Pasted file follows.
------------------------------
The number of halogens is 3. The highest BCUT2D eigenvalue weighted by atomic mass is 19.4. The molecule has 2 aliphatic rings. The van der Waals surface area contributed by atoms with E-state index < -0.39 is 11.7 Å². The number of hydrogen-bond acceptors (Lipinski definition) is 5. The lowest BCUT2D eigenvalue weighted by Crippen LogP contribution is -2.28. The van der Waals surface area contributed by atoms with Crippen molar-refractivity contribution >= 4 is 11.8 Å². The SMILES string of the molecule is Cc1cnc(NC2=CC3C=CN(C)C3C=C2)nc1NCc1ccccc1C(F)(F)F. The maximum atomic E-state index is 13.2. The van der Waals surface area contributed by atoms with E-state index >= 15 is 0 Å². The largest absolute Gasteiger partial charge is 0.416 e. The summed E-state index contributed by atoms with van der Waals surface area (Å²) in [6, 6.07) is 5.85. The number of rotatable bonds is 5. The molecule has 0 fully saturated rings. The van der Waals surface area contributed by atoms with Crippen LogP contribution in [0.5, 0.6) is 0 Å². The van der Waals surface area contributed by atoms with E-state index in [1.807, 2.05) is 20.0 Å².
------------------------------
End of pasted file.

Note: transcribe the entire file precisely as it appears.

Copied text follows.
The number of halogens is 3. The highest BCUT2D eigenvalue weighted by atomic mass is 19.4. The molecule has 2 aliphatic rings. The van der Waals surface area contributed by atoms with E-state index < -0.39 is 11.7 Å². The number of hydrogen-bond acceptors (Lipinski definition) is 5. The lowest BCUT2D eigenvalue weighted by Crippen LogP contribution is -2.28. The van der Waals surface area contributed by atoms with Crippen molar-refractivity contribution >= 4 is 11.8 Å². The SMILES string of the molecule is Cc1cnc(NC2=CC3C=CN(C)C3C=C2)nc1NCc1ccccc1C(F)(F)F. The maximum atomic E-state index is 13.2. The van der Waals surface area contributed by atoms with E-state index >= 15 is 0 Å². The largest absolute Gasteiger partial charge is 0.416 e. The summed E-state index contributed by atoms with van der Waals surface area (Å²) in [6, 6.07) is 5.85. The number of rotatable bonds is 5. The molecule has 0 fully saturated rings. The van der Waals surface area contributed by atoms with Crippen LogP contribution in [0.5, 0.6) is 0 Å². The van der Waals surface area contributed by atoms with E-state index in [1.807, 2.05) is 20.0 Å².